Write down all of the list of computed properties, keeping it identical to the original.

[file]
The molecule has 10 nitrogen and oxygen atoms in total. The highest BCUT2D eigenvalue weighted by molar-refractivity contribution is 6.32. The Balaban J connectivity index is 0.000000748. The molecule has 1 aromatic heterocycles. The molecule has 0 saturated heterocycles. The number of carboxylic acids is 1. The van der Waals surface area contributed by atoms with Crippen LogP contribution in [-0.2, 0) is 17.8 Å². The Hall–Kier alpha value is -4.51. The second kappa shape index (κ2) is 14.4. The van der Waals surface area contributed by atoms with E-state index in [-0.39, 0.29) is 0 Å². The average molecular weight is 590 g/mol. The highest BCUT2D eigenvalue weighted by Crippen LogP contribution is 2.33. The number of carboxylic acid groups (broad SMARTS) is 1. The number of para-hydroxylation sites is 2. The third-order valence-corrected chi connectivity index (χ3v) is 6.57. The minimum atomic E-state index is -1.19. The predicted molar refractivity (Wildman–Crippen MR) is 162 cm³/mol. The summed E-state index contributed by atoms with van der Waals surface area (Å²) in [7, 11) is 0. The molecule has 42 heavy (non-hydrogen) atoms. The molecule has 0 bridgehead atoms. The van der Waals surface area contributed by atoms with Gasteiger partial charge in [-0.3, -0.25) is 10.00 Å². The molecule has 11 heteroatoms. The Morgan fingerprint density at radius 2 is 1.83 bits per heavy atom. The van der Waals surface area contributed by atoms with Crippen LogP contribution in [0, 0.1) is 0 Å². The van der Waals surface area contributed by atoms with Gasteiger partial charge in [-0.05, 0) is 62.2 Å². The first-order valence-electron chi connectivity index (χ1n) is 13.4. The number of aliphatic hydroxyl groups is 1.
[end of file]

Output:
The molecule has 10 nitrogen and oxygen atoms in total. The highest BCUT2D eigenvalue weighted by molar-refractivity contribution is 6.32. The Balaban J connectivity index is 0.000000748. The molecule has 1 aromatic heterocycles. The molecule has 0 saturated heterocycles. The number of carboxylic acids is 1. The van der Waals surface area contributed by atoms with Crippen LogP contribution in [-0.2, 0) is 17.8 Å². The Hall–Kier alpha value is -4.51. The second kappa shape index (κ2) is 14.4. The van der Waals surface area contributed by atoms with E-state index in [-0.39, 0.29) is 0 Å². The average molecular weight is 590 g/mol. The highest BCUT2D eigenvalue weighted by Crippen LogP contribution is 2.33. The number of carboxylic acid groups (broad SMARTS) is 1. The number of para-hydroxylation sites is 2. The third-order valence-corrected chi connectivity index (χ3v) is 6.57. The minimum atomic E-state index is -1.19. The predicted molar refractivity (Wildman–Crippen MR) is 162 cm³/mol. The summed E-state index contributed by atoms with van der Waals surface area (Å²) in [7, 11) is 0. The molecule has 42 heavy (non-hydrogen) atoms. The molecule has 0 bridgehead atoms. The van der Waals surface area contributed by atoms with Gasteiger partial charge in [-0.3, -0.25) is 10.00 Å². The molecule has 11 heteroatoms. The Morgan fingerprint density at radius 2 is 1.83 bits per heavy atom. The van der Waals surface area contributed by atoms with Crippen LogP contribution in [0, 0.1) is 0 Å². The van der Waals surface area contributed by atoms with Gasteiger partial charge in [-0.05, 0) is 62.2 Å². The first-order valence-electron chi connectivity index (χ1n) is 13.4. The number of aliphatic hydroxyl groups is 1.